The car-based El Camino SS has the performance of the musclecars of the era, thanks to its
Ford Started the postwar notion of cars as trucks with the Ranchero in 1957, and Chevrolet followed suit in 1959 with its Impala-based El Camino. Within a few years, both morphed onto their makers' midsize platform, the El Camino based on the Chevelle Malibu beginning in 1964. The Chevelle SS (and related El Camino) offered buyers a wide variety of performance options for model-year 1970, which was the zenith of American musclecar performance. Cubic inches were big, and compression ratios had yet to begin the slide that came with unleaded gas in 1971. Chevy offered the Chevelle coupe and convertible (and El Camino SS) in two forms for 1970, the SS396 and the SS454. The former transitioned to 402 cubes without a name change mid-year and the latter was offered in "standard" 360-horsepower LS5 trim, or in 450-horse LS6 Turbo Jet 454 guise, rated at an SAE gross 500 pound-feet of torque at 3600 rpm. LS6s are big game, high-dollar collectibles these days.
"Chevy's 396-cubic-inch engine has great versatility from economy to full-bore performance
GM's El Camino SS396 is the more garden variety (but still plenty fast) 350-horsepower version, backed by a Turbo-HydraMatic 400 three-speed automatic transmission. Among its more fun options is the Cowl Induction hood and intake system. This includes a vacuum-operated cold air "flipper" near the trailing edge of the hood, which snaps open under hard throttle to draw air into the semi-open element air filter sealed to the hood. The flap is open when the engine is off, but closes upon startup. GM paid some attention to the look and sounds of SS exhaust systems, as the dual pipes exit out the back in the form of large, oval shaped, chromed exhaust tips. Handsome. And throaty sounding.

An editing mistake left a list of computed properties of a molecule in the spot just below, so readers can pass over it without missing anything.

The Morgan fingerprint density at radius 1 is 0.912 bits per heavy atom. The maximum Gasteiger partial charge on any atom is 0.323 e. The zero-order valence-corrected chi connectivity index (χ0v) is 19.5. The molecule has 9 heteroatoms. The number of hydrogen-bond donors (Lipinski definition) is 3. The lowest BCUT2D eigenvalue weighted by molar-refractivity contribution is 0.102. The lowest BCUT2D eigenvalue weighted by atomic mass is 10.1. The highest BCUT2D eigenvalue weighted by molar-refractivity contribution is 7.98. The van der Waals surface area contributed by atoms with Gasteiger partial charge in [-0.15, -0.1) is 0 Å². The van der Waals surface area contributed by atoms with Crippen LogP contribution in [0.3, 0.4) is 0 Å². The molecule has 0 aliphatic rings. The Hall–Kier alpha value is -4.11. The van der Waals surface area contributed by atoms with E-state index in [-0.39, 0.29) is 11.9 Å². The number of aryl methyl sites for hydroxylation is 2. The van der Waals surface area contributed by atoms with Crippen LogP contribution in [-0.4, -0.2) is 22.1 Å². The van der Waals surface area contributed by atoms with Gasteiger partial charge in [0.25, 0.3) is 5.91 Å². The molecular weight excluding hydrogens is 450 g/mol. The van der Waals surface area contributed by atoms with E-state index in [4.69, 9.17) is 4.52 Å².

This is one of those cars that can make you happy just listening to the engine zing in a parking lot. GM's El Cam SS396 is particularly crisp, and very responsive. Cruise along at low speeds in high gear, give the throttle a firm push prompting a downshift to first, and this thing really jumps. Given the light loading over the rear axle, this car will roast its rear skins all day long if that's your mission. Driven normally, there's little to distinguish the driving experience from that of its coupe sibling. The Chevelle and El Camino SS package remained relatively unchanged (save for dropping compression ratios and performance, plus a new single headlight per side front-end design) for 1971-'72, although the SS396 designation disappeared. There was but a single SS big-block available in 1973, that being a 245-horsepower (SAE net), low-compression 454. The SS party appeared all but over.